When we work with these kinds of experiences in expressive and therapeutic ways, we are integrating the energy into our systems. We may not always have an interpretation and we don't always need one. We can simply trust our process of being with such numinous experiences.


" It was great to hear someone that was focused on the healing effects/aftermath of taking ayahuasca. I have never done it, but am seriously considering it. I traveled throughout South America a few years back but found that I wasn't ready during that stage of my life to focus so deeply inwardly. I've recently started focusing on my own healing journey and I think ayahuasca would be a great addition when I am ready."

     Sarah Kreuz, artoftheunknownpodcast.com

Dear Sarah,

You give us a wonderful example of intuitively knowing when you're ready for an ayahuasca ceremony and when you're not. People often ask me, "Should I?" My usual response is, "Wait until you feel called." Some people start dreaming about Grandmother Ayahuasca or about actually being in a ceremony. Others respond to synchronous opportunities when they arise. There is no 'right' way. Just be sensitive to your own inner sense of when attending a ceremony seems like the right thing to do at the right time. Don't push yourself or do it because friends are going or feel that you 'should.' Trust your inner instincts.

Also, for whatever reasons, this medicine is not right for everyone and that doesn't imply any spiritual judgement. If your intuition tells you that this medicine is not your ally, don't do it. And  trust your decision; don't second-guess yourself. 

I understand these kinds of spiritual decisions are vague and mysterious. How do we know what direction to take? Or when? This is the classic question of discernment. I'm currently reading a book about the St. Ignatius process of discernment: "...good decision making is a combination of faith and reason. You trust your heart, as one Jesuit once said, but use your head, too."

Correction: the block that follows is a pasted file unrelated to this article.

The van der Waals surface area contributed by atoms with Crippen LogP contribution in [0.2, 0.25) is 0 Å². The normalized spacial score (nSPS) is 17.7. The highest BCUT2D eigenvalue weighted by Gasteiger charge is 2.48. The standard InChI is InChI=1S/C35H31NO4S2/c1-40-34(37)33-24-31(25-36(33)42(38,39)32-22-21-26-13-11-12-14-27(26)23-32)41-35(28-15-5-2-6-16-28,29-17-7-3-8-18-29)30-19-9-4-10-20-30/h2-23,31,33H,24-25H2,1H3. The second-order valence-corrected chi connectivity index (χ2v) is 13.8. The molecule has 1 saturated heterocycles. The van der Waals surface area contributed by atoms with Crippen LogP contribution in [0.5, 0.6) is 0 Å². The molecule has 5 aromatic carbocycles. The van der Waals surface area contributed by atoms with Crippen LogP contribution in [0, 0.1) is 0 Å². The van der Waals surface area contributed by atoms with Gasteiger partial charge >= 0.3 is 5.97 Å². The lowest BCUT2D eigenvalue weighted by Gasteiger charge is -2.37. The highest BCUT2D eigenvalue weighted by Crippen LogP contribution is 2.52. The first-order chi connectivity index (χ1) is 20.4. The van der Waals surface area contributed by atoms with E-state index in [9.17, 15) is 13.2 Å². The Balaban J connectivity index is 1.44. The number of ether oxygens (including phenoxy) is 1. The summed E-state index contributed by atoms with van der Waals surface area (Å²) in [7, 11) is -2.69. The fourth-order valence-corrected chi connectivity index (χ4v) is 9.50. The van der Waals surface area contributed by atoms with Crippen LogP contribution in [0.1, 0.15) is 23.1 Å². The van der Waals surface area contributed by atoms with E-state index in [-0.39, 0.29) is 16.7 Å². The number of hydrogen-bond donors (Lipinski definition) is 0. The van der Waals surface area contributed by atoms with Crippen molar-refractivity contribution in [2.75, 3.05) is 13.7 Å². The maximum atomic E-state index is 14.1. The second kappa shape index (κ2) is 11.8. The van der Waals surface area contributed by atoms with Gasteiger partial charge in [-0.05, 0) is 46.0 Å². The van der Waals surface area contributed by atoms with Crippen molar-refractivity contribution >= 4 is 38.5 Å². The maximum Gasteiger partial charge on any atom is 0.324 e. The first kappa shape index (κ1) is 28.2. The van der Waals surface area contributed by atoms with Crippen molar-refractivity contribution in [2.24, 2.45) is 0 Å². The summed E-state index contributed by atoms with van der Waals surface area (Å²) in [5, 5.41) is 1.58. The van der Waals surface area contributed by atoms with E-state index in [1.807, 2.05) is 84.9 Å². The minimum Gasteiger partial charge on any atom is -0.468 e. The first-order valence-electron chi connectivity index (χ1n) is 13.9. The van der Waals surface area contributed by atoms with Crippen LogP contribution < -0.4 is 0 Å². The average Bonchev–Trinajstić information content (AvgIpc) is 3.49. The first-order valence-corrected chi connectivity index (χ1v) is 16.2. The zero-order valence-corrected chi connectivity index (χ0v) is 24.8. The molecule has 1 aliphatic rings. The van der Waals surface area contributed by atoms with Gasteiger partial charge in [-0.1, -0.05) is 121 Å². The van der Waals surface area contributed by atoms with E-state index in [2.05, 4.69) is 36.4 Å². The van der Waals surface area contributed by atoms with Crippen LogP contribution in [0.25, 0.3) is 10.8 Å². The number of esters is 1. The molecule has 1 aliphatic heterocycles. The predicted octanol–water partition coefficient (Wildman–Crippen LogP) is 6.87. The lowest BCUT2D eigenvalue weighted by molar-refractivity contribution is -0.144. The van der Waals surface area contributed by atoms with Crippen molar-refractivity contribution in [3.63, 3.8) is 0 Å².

Dealing with Depression

Dear Rachel,

The last time I was in a ceremony, I was still in the experience when everyone else had come down. The shaman left and people were falling asleep. I was sitting up trying to maintain my awareness but I began to worry that I'd never come down. I got more and more anxious and the whole night became about my anxiety.

– Still worried,

Dear Michael:

I want you to know that I have heard this story before, more than once. People metabolize the medicine at different rates and can be on different schedules during the same ceremony. Some have noticed that if they fast for a longer time before the ceremony, they're more likely to take off and land in sync with others.

The thought that I'll never come down, that this will last forever, that I'll go crazy is one of the most common fears with any psychedelic. Be prepared to reassure yourself: this too shall pass. I will come down.